It started with dull tapping on the windows of Kate Case’s Tasmanian farmhouse at night.
“I thought there was someone at the door. They were hitting up against the glass quite hard,” she told Yahoo New Australia.
That was two weeks ago. On Wednesday night the situation escalated. Kate opened her workshop door and was startled by what she found.
Photos supplied to Yahoo show dozens of moths clinging to her glass door. Kate explained there were actually hundreds across the room.
“I left my window ajar in there. I think maybe I left my light on, but I don’t recall doing so,” she said. “That night we’d had a huge number of them up against our windows and doors trying to get in.”
How Kate got the moths outside
Kate said she’s seen the moths flying around her Launceston home during previous years, but never so many.
While the moths were busy at night, during the day they appeared to enter a state of torpor. “I actually thought there was something wrong with them because they were hanging there and not moving,” she said.
Kate was determined not to harm the moths, and that meant avoiding harmful products like sprays. Knowing that moths are attracted to light, she took the simplest possible step to get them back outside.
“I actually just left the screen door open… and then when I went down there the next day most of them had gone,” she said.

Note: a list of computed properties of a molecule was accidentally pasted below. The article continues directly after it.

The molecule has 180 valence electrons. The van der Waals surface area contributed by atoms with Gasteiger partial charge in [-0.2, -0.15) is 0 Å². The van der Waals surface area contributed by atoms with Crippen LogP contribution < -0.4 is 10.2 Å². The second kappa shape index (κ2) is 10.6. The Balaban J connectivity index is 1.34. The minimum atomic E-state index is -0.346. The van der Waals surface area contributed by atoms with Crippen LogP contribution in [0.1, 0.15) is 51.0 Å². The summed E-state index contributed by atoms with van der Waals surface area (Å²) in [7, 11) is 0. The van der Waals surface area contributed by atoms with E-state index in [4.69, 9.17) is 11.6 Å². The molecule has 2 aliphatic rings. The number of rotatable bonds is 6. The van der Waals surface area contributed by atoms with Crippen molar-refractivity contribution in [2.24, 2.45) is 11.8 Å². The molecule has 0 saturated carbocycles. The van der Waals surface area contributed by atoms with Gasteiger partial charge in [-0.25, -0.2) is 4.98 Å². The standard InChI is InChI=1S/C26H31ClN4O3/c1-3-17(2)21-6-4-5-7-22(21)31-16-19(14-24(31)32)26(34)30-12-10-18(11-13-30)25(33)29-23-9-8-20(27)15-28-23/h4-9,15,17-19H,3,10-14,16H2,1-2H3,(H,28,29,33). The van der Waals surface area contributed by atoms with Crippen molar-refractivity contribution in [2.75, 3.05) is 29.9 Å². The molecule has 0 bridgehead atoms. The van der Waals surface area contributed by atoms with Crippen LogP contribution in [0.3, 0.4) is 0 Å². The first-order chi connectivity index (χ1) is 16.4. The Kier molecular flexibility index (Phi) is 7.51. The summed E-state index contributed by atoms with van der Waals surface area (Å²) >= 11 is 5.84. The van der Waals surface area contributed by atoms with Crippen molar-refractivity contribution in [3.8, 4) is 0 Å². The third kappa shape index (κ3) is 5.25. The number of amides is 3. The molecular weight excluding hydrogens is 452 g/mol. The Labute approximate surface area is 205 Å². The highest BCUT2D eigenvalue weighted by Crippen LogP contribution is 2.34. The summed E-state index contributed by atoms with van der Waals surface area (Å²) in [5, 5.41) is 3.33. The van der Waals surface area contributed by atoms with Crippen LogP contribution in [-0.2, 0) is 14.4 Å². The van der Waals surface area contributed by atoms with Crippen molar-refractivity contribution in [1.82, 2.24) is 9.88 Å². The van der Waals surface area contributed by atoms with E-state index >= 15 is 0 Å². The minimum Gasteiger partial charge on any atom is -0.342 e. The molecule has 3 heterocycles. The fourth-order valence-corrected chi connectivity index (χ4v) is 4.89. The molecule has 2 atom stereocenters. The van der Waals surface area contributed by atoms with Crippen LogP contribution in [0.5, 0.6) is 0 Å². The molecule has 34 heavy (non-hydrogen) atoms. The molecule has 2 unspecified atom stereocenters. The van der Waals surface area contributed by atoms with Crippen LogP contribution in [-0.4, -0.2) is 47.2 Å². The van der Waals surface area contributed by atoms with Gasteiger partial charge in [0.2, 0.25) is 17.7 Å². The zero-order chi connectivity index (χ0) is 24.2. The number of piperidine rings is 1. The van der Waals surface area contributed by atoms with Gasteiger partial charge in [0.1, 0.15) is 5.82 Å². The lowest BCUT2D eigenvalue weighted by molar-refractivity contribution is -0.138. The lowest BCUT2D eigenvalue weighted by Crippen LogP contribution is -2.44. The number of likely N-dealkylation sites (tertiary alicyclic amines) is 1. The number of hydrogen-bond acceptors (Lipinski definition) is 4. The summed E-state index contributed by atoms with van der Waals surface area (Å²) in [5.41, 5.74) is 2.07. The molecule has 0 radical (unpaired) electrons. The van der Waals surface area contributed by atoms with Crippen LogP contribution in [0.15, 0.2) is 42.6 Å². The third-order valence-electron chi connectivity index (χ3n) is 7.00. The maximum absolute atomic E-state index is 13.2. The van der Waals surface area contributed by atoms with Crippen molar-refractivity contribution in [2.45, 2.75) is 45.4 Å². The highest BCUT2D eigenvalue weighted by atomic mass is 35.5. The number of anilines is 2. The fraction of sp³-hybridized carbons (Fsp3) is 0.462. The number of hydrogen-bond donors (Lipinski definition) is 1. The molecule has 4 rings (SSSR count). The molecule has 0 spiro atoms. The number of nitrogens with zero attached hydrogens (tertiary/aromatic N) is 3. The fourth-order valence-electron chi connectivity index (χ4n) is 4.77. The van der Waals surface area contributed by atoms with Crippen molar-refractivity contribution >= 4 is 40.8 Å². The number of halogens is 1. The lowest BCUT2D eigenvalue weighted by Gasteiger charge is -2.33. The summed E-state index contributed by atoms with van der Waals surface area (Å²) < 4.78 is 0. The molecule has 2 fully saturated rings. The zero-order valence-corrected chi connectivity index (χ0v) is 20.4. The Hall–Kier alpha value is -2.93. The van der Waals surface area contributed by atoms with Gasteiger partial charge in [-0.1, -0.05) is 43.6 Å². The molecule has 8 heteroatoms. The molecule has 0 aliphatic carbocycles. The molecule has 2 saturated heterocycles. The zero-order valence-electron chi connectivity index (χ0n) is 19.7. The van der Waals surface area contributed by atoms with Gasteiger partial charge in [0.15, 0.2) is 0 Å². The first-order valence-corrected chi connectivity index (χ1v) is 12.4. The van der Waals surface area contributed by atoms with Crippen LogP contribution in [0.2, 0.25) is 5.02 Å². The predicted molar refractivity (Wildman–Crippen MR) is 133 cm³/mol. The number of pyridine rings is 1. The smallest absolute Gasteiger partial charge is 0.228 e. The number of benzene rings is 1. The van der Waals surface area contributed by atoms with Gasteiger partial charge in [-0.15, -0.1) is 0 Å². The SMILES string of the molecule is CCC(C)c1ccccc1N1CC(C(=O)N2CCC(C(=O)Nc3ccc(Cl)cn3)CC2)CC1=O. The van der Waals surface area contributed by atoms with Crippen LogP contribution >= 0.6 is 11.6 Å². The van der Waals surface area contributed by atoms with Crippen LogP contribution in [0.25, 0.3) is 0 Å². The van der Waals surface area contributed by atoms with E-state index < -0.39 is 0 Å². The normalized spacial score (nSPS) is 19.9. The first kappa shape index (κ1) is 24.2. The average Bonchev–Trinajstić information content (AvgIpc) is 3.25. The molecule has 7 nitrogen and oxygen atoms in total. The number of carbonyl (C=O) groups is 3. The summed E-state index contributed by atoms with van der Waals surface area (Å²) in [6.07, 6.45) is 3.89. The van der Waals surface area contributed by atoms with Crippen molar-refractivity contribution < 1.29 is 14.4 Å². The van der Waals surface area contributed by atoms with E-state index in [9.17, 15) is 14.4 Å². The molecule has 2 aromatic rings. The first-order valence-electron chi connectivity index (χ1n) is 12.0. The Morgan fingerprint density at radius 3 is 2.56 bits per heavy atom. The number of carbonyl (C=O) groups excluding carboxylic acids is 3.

You can read more on the importance of protecting moths here:
Why so many moths in Kate’s house?
New York-born scientist Jim Duggan has a particular interest in capturing images of Tasmania’s moths. He believes he’s photographed around 660 of the island state’s estimated 1000 species.
He believes the little creatures that invaded Kate’s workshop as Oxycanus Australis, a common species found around Tasmania, South Australia and Victoria. Another expert suggested they could be Abantiades latipennis. The two species look similar and are both from the ancient family, Hepialidae, which has a number of interesting traits.
Before growing into moths, the caterpillars live underground and take up to a year to hatch. This is often triggered by Autumn rain.
While the young feed on the roots of coastal tea trees, once they become moths they no longer feed. They usually live for less than a week as they are reliant on the nutrition they absorbed as juveniles.
Tasmania’s Department of Environment (NRE) has some simple advice for anyone who sees large numbers of moths around their home. “Leave them be and they will likely disappear within a few weeks,” a spokesperson said.
More breaking environment stories from this week:
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